In its recent Enefi judgment (C‑212/15, read here, no English translation available yet) the Court of Justice interpreted article 4 of Regulation 1346/2000. The judgment illustrates the shifting boundaries of the framework underlying the Insolvency Regulation.
The facts can be summarized as follows. Enefi was a company with its registered seat in Hungary and with an establishment in Romania. On 13 December 2012, insolvency proceedings were commenced against Enefi in Hungary. On 7 January 2013, the Regional General Directorate of Public Finance of Brasov, Romania (‘the Taxman’), was notified about the commencement of the insolvency proceedings in Hungary and about the possibility of registering claims against Enefi in those proceedings. The Taxman attempted to register two claims in January 2013. He failed, however, to respect the applicable deadline and to pay the applicable registration fees.
Between 5 and 25 June 2013, while the insolvency proceedings were still ongoing in Hungary, the Taxman carried out a tax control at the premises of the claimant’s establishment in Romania. On 25 June 2013, he issued a post-insolvency tax notice concerning additional VAT obligations. No claim relating to this notice was registered in the Hungarian insolvency proceedings. Instead, enforcement proceedings were started in Romania. An enforcement order was issued against Enefi on 7 August 2013 by the Romanian authorities. Note that no secondary proceedings were opened in Romania.
The insolvency proceedings in Hungary were closed on 7 September 2013. Prior to that, Enefi initiated proceedings to oppose the enforcement order in Romania, arguing that when the tax control leading to the issuance of the post-insolvency tax notice occurred, it was already subject to the insolvency proceedings in Hungary. To enforce its payment obligations under the post-insolvency tax notice, the Taxman should have registered its claim in the insolvency proceedings. By failing to do so timely, the Taxman’s right to payment under the post-insolvency tax notice was forfeited.
The Regional Court of Mureș referred two questions to the Court of Justice. The first question concerned the possible impact of the law of the State in which proceedings are opened on foreign claims. The second question concerned the relevance of the nature of the foreign claim. The answer to the first question is far more important that the answer to the second question.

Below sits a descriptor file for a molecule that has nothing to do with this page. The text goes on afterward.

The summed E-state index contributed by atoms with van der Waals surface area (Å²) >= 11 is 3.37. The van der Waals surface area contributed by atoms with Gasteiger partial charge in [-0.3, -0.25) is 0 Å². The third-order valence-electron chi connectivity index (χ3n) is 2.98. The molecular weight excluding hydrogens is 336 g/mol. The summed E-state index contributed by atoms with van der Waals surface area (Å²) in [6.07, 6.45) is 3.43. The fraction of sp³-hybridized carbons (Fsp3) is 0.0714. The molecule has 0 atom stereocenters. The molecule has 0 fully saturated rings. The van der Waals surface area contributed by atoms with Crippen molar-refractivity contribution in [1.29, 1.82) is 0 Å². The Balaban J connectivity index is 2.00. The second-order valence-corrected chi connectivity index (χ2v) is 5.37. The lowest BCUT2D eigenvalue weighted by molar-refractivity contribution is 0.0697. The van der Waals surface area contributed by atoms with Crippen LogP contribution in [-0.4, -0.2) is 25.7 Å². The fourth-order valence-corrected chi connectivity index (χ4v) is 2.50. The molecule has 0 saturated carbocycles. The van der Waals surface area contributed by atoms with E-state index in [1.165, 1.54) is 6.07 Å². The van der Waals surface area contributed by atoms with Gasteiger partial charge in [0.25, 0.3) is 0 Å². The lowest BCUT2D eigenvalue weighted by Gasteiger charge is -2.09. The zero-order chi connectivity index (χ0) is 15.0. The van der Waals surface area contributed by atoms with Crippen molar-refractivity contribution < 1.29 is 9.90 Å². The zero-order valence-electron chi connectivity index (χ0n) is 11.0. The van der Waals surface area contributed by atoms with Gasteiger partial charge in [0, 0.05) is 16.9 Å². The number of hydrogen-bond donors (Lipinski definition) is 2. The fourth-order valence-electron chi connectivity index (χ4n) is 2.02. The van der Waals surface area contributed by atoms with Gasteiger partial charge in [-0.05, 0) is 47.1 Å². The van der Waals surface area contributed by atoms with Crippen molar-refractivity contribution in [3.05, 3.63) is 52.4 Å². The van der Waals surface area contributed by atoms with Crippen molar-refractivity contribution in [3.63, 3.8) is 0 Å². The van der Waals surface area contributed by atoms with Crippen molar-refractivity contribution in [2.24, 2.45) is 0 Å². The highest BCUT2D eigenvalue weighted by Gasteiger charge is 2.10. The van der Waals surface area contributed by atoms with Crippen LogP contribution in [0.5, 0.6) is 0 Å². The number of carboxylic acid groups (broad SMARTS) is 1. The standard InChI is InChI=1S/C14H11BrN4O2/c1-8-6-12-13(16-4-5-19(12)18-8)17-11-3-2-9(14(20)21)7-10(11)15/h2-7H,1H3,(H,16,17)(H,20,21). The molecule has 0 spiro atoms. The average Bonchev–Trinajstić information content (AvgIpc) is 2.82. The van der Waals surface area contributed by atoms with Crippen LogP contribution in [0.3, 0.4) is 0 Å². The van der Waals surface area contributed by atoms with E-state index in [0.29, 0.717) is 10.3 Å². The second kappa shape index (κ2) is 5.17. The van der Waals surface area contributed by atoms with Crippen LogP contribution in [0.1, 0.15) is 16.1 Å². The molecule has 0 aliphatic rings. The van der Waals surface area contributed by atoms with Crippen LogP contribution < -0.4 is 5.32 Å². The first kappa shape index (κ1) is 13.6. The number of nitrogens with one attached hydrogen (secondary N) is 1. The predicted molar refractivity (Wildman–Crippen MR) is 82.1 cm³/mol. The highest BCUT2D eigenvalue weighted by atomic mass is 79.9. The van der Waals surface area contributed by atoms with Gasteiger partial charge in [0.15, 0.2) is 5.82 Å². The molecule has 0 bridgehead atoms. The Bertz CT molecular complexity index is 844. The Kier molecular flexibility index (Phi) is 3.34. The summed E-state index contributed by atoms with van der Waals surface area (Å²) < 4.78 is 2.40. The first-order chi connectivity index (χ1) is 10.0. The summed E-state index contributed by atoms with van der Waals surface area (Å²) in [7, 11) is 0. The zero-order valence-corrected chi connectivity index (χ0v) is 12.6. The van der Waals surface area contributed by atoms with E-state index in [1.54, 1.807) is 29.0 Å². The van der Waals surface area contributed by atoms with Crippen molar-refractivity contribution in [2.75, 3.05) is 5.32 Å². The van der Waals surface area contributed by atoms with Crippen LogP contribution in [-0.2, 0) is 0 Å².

The answer to the first question
Pursuant to article 4 (h) of Regulation 1346/2000, the rules governing the lodging, verification and admission of claims are determined by the the law of the State of the opening of proceedings. Hungarian law thus determines the consequences of the non-timely filing of claims. Allowing foreign creditors who have not respected the rules of the lex concursus to pursue enforcement procedures, would circumvent the effectiveness of this rule.
Does this prevent the Taxman from opening secondary proceedings in Romania? The Court considers it does. Once the claim of a creditor is forfeited according to the lex concursus, this creditor is barred from initiating secondary proceedings. This may sound logic, but remember that the (post-insolvency) claim of the Taxman came into existence (long) after the deadline for lodging of claims.
The answer to the second question
The answer to the second question is straightforward: no distinction is made between the claims of public and private creditors. The public nature of the claim of the Creditor does not prevent this claim to be forfeited. What goes for John Doe, goes for the Taxman.
Regulation 1346/2000 is based on the model of modified universalism. The universal ambition of the main insolvency procedure is tempered by the territorialistic nature of secondary proceedings. The Enefi-judgment serves as an illustration of the increasingly dominant nature of the main procedure. Foreign creditors who have missed the boat of the main procedure, cannot seek shelter in a secondary procedure. This goes beyond (just) an extra-territorial application of the lex concursus.
This dominant role of the main procedure is, in many ways, confirmed by Regulation 2015/848. The importance of secondary proceedings continues to diminish under the Insolvency Regulation.